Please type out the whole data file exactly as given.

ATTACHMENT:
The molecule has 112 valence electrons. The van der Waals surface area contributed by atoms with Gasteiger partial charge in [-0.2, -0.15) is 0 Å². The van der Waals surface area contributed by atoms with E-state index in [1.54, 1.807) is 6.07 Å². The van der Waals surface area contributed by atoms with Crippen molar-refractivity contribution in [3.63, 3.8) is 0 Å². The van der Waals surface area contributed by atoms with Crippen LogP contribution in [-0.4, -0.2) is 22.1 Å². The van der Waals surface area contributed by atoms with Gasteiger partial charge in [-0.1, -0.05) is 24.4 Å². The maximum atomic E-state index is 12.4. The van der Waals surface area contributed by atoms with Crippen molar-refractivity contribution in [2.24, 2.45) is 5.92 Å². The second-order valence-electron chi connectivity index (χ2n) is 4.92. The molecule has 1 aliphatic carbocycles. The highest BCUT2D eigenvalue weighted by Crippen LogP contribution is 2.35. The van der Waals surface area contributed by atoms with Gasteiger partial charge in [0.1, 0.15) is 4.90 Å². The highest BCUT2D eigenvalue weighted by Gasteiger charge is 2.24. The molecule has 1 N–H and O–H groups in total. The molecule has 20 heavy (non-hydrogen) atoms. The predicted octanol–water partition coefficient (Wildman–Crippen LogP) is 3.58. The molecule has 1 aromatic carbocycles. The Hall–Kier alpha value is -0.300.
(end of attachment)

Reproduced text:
The molecule has 112 valence electrons. The van der Waals surface area contributed by atoms with Gasteiger partial charge in [-0.2, -0.15) is 0 Å². The van der Waals surface area contributed by atoms with E-state index in [1.54, 1.807) is 6.07 Å². The van der Waals surface area contributed by atoms with Crippen molar-refractivity contribution in [3.63, 3.8) is 0 Å². The van der Waals surface area contributed by atoms with Crippen LogP contribution in [-0.4, -0.2) is 22.1 Å². The van der Waals surface area contributed by atoms with Gasteiger partial charge in [-0.1, -0.05) is 24.4 Å². The maximum atomic E-state index is 12.4. The van der Waals surface area contributed by atoms with Crippen molar-refractivity contribution in [2.24, 2.45) is 5.92 Å². The second-order valence-electron chi connectivity index (χ2n) is 4.92. The molecule has 1 aliphatic carbocycles. The highest BCUT2D eigenvalue weighted by Crippen LogP contribution is 2.35. The van der Waals surface area contributed by atoms with Gasteiger partial charge in [0.1, 0.15) is 4.90 Å². The highest BCUT2D eigenvalue weighted by Gasteiger charge is 2.24. The molecule has 1 N–H and O–H groups in total. The molecule has 20 heavy (non-hydrogen) atoms. The predicted octanol–water partition coefficient (Wildman–Crippen LogP) is 3.58. The molecule has 1 aromatic carbocycles. The Hall–Kier alpha value is -0.300.